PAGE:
Inclusion criteria consisted of singleton pregnancy, gestational age 37 weeks or greater, cephalic presentation, live fetus, cervical Bishop Score ≤ 5, estimated fetal weight < 4000 g, and intact membranes. Women were excluded in case of premature rupture of membranes, placenta previa, placenta abruption, fetal malformations, severe preeclampsia, and abnormal fetal heart rate tracings or signs of active labor at admission and previous uterine scars. Other exclusion criteria were the presence of contraindications for the use of PG analogs, including glaucoma, asthma, epilepsy, and allergy. The misoprostol used in this study (Cytotec, Searle, England) was an analog of prostaglandin E1 in 200 mg tablets. Tablets were divided into quarters for the application of labor induction and each portion containing 50μgm Prostaglandin. Tablets were subdivided through a tablet splitter. The pill cutter used in this study was a Doctor Mode P12 brand which is a plastic splitter commonly available in Iran. The dimensions of the tablet cutter box were 4.0 cm, 4.0 cm, and 7 cm. The metal blade of the cutter had a thickness of 0.30 mm at the middle point. The tablets were placed at the closest point towards the hinge of the cutter inside the designated area on the base plate of the cutter which was parallel to the horizontal plane along the x-axis. There was an axis of symmetry (primary axis) in the direction of the cutting blade with a length of 3.5 cm. The tablets were split along the point-line on a tablet surface. The presence of scores on a tablet surface could increase the chance of obtaining accurate subdivisions, especially if the scores are deep and are present on both faces. In some researches, the accuracies and precisions of the splitting devices have been reported between 94 to 100 and 29.6% respectively [14].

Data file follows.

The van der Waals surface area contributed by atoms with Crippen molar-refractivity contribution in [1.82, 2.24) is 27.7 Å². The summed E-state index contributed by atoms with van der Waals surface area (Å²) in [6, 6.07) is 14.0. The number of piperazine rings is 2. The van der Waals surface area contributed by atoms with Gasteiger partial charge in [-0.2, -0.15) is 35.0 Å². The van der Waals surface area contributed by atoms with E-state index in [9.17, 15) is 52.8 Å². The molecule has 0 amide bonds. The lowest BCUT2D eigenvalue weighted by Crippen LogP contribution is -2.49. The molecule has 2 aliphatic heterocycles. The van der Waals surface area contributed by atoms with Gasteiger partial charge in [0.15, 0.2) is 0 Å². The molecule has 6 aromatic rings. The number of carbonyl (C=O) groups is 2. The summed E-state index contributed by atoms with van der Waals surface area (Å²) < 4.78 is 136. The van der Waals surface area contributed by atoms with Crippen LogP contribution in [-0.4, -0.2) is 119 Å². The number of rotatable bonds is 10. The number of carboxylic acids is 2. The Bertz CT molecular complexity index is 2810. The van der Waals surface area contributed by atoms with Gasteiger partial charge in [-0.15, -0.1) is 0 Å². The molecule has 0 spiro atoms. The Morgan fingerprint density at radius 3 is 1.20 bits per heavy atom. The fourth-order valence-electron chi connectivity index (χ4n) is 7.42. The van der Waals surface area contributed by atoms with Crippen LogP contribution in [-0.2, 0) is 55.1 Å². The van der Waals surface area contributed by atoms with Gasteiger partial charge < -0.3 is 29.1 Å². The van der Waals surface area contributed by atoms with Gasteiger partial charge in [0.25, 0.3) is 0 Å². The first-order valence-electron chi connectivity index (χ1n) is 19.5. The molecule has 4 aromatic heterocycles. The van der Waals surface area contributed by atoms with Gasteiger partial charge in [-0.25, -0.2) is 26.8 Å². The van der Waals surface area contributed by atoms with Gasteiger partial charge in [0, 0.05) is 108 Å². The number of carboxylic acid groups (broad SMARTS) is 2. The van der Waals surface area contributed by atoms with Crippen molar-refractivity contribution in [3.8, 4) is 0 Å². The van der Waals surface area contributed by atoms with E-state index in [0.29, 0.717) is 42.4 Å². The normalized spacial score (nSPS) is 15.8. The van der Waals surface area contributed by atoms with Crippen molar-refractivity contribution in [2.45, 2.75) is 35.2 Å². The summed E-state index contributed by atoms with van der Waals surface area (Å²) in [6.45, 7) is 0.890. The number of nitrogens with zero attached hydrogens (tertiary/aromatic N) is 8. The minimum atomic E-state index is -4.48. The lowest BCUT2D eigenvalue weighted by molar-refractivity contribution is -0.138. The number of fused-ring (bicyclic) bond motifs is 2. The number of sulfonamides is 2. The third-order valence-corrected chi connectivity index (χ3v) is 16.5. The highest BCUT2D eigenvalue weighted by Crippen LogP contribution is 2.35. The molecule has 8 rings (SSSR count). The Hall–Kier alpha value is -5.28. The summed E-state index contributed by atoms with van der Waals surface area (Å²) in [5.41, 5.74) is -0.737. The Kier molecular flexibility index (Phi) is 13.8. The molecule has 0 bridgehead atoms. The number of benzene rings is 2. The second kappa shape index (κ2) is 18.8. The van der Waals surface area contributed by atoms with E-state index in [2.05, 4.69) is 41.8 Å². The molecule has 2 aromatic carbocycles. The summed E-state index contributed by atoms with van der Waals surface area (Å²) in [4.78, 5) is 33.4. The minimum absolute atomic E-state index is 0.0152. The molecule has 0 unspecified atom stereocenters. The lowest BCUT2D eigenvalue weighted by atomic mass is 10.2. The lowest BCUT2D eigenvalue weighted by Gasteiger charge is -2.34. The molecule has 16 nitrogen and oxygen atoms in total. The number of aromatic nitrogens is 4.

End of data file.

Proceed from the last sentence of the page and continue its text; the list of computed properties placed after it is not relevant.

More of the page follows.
The women were divided into three groups for induction with cervical, sublingual and vaginal misoprostol, respectively. Participants undertake obstetric examinations, including ultrasound and Bishop score at admission upon entering the delivery room and was recorded by one of the midwives. If the Bishop score was less than five before administering preparation, the woman was scheduled for induction of labor, then each participant was given an option by random allocation of software. Misoprostol 50 mcg tablets were administered by a gynecologist to the cervical canal, and the same dose was placed in the posterior fornix or sublingual for induction. To avoid information bias in the estimation of vaginal examination, three midwives were appointed to be responsible for vaginal examination as their vaginal examinations were coordinated with each other before the outset of the study. Prior to each approach, a fetal CTG was conducted for fetal wellness, and dosing was repeated every 4 h until 3 or more uterine contractions lasting 40 s a minute, or when the maximum of 4 doses has been reached.